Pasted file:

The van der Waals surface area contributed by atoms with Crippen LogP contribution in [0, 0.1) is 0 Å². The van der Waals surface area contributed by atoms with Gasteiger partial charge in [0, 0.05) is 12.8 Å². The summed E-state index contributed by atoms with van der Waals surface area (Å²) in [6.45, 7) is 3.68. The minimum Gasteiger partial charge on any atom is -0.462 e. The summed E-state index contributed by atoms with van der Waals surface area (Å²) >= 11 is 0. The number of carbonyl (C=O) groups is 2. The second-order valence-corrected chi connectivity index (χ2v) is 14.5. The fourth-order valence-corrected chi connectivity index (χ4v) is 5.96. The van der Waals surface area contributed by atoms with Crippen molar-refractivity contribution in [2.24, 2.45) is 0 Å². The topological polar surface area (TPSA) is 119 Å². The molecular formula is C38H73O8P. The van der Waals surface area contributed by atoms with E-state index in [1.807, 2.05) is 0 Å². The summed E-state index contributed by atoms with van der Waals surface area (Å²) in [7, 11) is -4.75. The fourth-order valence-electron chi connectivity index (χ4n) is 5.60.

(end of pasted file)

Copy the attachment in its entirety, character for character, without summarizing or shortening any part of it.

The van der Waals surface area contributed by atoms with Crippen LogP contribution in [0, 0.1) is 0 Å². The van der Waals surface area contributed by atoms with Gasteiger partial charge in [0, 0.05) is 12.8 Å². The summed E-state index contributed by atoms with van der Waals surface area (Å²) in [6.45, 7) is 3.68. The minimum Gasteiger partial charge on any atom is -0.462 e. The summed E-state index contributed by atoms with van der Waals surface area (Å²) >= 11 is 0. The number of carbonyl (C=O) groups is 2. The second-order valence-corrected chi connectivity index (χ2v) is 14.5. The fourth-order valence-corrected chi connectivity index (χ4v) is 5.96. The van der Waals surface area contributed by atoms with Crippen molar-refractivity contribution in [2.24, 2.45) is 0 Å². The topological polar surface area (TPSA) is 119 Å². The molecular formula is C38H73O8P. The van der Waals surface area contributed by atoms with E-state index in [1.807, 2.05) is 0 Å². The summed E-state index contributed by atoms with van der Waals surface area (Å²) in [7, 11) is -4.75. The fourth-order valence-electron chi connectivity index (χ4n) is 5.60.